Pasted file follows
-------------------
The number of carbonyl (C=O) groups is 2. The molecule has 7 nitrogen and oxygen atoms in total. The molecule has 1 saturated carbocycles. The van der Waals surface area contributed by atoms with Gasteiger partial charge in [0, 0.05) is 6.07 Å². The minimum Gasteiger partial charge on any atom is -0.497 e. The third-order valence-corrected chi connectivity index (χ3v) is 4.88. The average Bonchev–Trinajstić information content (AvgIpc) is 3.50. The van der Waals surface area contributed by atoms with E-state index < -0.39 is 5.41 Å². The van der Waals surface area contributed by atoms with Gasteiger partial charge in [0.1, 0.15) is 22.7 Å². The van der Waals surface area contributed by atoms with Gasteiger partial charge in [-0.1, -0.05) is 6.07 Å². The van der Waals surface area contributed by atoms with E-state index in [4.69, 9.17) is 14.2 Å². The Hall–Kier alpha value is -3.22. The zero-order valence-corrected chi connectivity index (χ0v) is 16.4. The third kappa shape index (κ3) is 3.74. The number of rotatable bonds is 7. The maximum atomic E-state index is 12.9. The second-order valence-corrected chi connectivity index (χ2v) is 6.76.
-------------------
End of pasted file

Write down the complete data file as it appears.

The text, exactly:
The number of carbonyl (C=O) groups is 2. The molecule has 7 nitrogen and oxygen atoms in total. The molecule has 1 saturated carbocycles. The van der Waals surface area contributed by atoms with Gasteiger partial charge in [0, 0.05) is 6.07 Å². The minimum Gasteiger partial charge on any atom is -0.497 e. The third-order valence-corrected chi connectivity index (χ3v) is 4.88. The average Bonchev–Trinajstić information content (AvgIpc) is 3.50. The van der Waals surface area contributed by atoms with E-state index < -0.39 is 5.41 Å². The van der Waals surface area contributed by atoms with Gasteiger partial charge in [0.1, 0.15) is 22.7 Å². The van der Waals surface area contributed by atoms with Gasteiger partial charge in [-0.1, -0.05) is 6.07 Å². The van der Waals surface area contributed by atoms with E-state index in [4.69, 9.17) is 14.2 Å². The Hall–Kier alpha value is -3.22. The zero-order valence-corrected chi connectivity index (χ0v) is 16.4. The third kappa shape index (κ3) is 3.74. The number of rotatable bonds is 7. The maximum atomic E-state index is 12.9. The second-order valence-corrected chi connectivity index (χ2v) is 6.76.